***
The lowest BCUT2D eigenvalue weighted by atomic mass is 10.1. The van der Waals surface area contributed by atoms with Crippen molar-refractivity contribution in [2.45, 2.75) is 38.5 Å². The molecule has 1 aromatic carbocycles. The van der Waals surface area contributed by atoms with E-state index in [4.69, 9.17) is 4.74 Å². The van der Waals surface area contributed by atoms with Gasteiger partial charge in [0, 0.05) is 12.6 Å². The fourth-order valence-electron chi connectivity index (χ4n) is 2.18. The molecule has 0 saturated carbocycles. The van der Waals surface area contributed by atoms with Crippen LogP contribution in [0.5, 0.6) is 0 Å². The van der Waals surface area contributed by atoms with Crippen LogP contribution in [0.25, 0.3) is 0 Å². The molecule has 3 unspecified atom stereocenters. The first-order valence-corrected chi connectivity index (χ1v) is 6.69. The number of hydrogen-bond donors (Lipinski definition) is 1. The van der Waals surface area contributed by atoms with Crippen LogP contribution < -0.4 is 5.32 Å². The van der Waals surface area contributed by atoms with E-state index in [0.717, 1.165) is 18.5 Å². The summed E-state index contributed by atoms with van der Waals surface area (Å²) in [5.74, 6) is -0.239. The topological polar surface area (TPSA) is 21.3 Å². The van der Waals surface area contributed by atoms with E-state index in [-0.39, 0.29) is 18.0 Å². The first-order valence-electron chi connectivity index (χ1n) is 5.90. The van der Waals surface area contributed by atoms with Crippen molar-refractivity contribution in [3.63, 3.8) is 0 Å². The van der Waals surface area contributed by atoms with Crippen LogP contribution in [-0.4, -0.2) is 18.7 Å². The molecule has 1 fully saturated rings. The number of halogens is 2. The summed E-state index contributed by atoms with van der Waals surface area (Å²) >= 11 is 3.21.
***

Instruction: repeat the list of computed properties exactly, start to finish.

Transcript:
The lowest BCUT2D eigenvalue weighted by atomic mass is 10.1. The van der Waals surface area contributed by atoms with Crippen molar-refractivity contribution in [2.45, 2.75) is 38.5 Å². The molecule has 1 aromatic carbocycles. The van der Waals surface area contributed by atoms with E-state index in [4.69, 9.17) is 4.74 Å². The van der Waals surface area contributed by atoms with Gasteiger partial charge in [0, 0.05) is 12.6 Å². The fourth-order valence-electron chi connectivity index (χ4n) is 2.18. The molecule has 0 saturated carbocycles. The van der Waals surface area contributed by atoms with Crippen LogP contribution in [0.5, 0.6) is 0 Å². The van der Waals surface area contributed by atoms with Crippen LogP contribution in [0.25, 0.3) is 0 Å². The molecule has 3 unspecified atom stereocenters. The first-order valence-corrected chi connectivity index (χ1v) is 6.69. The number of hydrogen-bond donors (Lipinski definition) is 1. The van der Waals surface area contributed by atoms with Crippen LogP contribution < -0.4 is 5.32 Å². The van der Waals surface area contributed by atoms with E-state index in [0.717, 1.165) is 18.5 Å². The summed E-state index contributed by atoms with van der Waals surface area (Å²) in [5.74, 6) is -0.239. The topological polar surface area (TPSA) is 21.3 Å². The van der Waals surface area contributed by atoms with E-state index in [-0.39, 0.29) is 18.0 Å². The first-order valence-electron chi connectivity index (χ1n) is 5.90. The van der Waals surface area contributed by atoms with Crippen molar-refractivity contribution in [3.63, 3.8) is 0 Å². The van der Waals surface area contributed by atoms with Crippen LogP contribution in [-0.4, -0.2) is 18.7 Å². The molecule has 1 fully saturated rings. The number of halogens is 2. The summed E-state index contributed by atoms with van der Waals surface area (Å²) >= 11 is 3.21.